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The Making of Magic Gold: Hublot’s Indestructible Watch Finish

Here's a look into how Hublot creates its exclusive scratchproof gold-the most durable version available of the precious material.

Behind the closed doors of Hublot, in its active research and development department in Geneva, experimentation and invention happens daily. Here, surrounded by high-tech sintering, pressurization, and vaporization machines, a small team of top-notch scientists and engineers collaborate on the development of new materials that set Hublot’s watches apart from its competitors. It’s in this laboratory that the brand creates its scratchproof (impossible to nick)—and not just scratch-resistant (minor damage may occur)—Magic Gold.

It took the watchmaker 2 years to develop the 18-karat-gold substance, according to Luca Bianco, Hublot’s materials science engineer. Then the company spent another year building its own laboratory to keep its special recipe in-house. Hublot unveiled its very first Magic Gold watch, the Big Bang Ferrari Magic Gold, in 2012. The production process has evolved to the point where it can produce about 300 to 350 Magic Gold watches per year. “The process is so time-consuming that this is all we can make,” says Bianco. “A Magic Gold watch is very rare.”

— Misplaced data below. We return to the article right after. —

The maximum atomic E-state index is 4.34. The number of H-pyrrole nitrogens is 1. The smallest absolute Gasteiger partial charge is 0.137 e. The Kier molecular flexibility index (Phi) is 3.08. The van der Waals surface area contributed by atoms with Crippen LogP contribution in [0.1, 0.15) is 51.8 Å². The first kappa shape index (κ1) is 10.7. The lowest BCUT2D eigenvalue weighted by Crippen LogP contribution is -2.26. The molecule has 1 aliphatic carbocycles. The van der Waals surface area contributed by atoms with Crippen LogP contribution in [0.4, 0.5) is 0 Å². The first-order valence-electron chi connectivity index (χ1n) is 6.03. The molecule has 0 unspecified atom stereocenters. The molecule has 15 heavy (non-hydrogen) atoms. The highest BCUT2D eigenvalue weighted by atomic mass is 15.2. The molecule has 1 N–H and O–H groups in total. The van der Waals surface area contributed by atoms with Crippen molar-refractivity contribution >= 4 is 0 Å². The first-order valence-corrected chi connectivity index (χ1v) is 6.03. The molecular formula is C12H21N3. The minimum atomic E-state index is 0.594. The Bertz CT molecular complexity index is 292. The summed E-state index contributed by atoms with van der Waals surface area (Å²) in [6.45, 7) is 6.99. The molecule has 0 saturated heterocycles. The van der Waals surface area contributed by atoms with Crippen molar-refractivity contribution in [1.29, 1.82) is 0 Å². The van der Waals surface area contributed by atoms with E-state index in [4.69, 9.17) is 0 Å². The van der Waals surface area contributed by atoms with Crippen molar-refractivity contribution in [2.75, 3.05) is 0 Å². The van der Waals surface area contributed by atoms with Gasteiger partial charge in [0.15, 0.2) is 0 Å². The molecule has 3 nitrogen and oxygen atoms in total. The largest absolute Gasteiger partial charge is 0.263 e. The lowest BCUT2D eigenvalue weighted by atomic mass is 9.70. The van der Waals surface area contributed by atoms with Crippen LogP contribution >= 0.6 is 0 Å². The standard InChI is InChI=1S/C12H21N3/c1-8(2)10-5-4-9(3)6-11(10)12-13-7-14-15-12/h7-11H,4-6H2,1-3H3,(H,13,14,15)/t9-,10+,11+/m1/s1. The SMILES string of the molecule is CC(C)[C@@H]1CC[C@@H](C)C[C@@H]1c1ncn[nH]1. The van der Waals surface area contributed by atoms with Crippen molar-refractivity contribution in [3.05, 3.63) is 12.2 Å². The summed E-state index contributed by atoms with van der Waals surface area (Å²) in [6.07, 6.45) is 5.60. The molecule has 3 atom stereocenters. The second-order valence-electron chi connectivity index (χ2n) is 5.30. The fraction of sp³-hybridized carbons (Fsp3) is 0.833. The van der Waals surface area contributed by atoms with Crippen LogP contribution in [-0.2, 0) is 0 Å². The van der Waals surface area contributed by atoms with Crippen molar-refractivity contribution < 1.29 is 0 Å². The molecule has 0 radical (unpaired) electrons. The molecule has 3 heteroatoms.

For any gold to be certified as 18 karat, its ingredients must be 75 percent gold in weight and 25 percent other alloys such as nickel, platinum, copper, etc. For Magic Gold, the 25 percent “other” alloy is boron carbide, which begins as ceramic powder. The ceramic powder melts at extremely high temperatures, which watch molds cannot sustain. So, Hublot changed the process of fabricating the material.

The research team discovered that if they took the powdered ceramic and compressed it in a pressure machine via a cold process, they could convert the powder to a solid material and then heat it to reinforce it. The end result is an extremely porous solid, into which liquid 24-karat gold is poured and then gas-pressured into the ceramic material. The substance has a final color that is almost bronze-like in hue. Each tube of Magic Gold is recertified by an outside agency, attesting to the fact that it meets the 18-karat-gold standards.


The brand offers seven models from its Big Bang collection in the material and continues to work on new iterations of its Magic Gold watches. The latest Big Bang Ferrari release features grooves for the screws on the Magic Gold bezel, a new positioning for the Ferrari horse symbol at 6 o’clock, and pushers that are fluid with the case. It retails for $36,700 and is limited to just 250 pieces.

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